Team USA began training together shortly after Omaha, and the members had but a few weeks to think about their respective processes before they all departed for Rio at the end of July. For his part, Shields focused on getting rest, working on his flexibility by doing yoga, watching race film and getting back in touch with his technique. While he was busy doing that, his friends and family were coming to terms with the more surreal aspects of having a world-class athlete in their midst.

Shields's image currently graces boxes of Kellogg's Frosted Flakes and Corn Flakes and his legion of fans grow by the day. “It's weird," Tim admitted. “His face is on the cereal box and people are waiting in line after meets to get his autograph. This experience has been unbelievably fun for the family."

Reflecting on Veterans Day: a message from our CEO Oscar Munoz

By Oscar Munoz, CEO, United Airlines , November 11, 2019

Right now, around the world, brave members of America's armed forces are on duty, defending our freedom and upholding our values.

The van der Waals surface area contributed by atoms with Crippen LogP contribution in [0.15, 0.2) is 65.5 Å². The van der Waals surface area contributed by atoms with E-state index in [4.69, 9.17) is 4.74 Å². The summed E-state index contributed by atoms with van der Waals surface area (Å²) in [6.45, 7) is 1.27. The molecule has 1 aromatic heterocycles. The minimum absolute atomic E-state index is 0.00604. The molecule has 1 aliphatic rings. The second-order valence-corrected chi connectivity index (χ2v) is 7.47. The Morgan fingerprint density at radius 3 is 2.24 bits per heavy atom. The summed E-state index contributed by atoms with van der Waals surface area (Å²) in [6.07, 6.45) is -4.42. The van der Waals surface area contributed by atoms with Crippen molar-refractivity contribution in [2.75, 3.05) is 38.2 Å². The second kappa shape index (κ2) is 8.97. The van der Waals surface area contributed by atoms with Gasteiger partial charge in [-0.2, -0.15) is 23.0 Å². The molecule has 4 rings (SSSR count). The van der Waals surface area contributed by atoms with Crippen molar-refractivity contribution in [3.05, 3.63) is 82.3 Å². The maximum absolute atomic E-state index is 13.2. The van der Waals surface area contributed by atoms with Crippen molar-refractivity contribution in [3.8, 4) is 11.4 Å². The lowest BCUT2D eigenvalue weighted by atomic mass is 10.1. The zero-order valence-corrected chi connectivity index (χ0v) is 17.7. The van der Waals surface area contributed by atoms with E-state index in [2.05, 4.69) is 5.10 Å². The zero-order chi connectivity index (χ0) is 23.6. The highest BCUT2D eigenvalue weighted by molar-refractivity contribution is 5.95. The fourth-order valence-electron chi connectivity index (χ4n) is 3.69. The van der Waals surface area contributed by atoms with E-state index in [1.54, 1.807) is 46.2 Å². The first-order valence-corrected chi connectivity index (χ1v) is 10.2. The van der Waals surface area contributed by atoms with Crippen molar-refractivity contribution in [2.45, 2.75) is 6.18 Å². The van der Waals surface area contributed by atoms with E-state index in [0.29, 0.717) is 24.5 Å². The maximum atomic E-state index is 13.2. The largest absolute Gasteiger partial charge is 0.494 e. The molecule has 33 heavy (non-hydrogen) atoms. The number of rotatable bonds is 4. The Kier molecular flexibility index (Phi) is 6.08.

When not laser-focused on the mission at hand, they're looking forward to the day when their service to our nation is fulfilled and they can reunite with their families.

They are also imagining how they can use their hard-earned skills to build an exciting, rewarding and important career when they return home.

I want them to look no further than United Airlines.

That's why we are focused on recruiting, developing and championing veterans across our company, demonstrating to our returning women and men in uniform that United is the best possible place for them to put their training, knowledge, discipline and character to the noblest use.

They've developed their knowledge and skills in some of the worst of times. We hope they will use those skills to keep United performing at our best, all of the time.

That's why we are accelerating our efforts to onboard the best and the brightest, and substantially increasing our overall recruitment numbers each year.

We recently launched a new sponsorship program to support onboarding veterans into United and a new care package program to support deployed employees. It's one more reason why United continues to rank high - and rise higher - as a top workplace for veterans. In fact, we jumped 21 spots this year on Indeed.com's list of the top U.S workplaces for veterans. This is a testament to our increased recruiting efforts, as well as our efforts to create a culture where veterans feel valued and supported.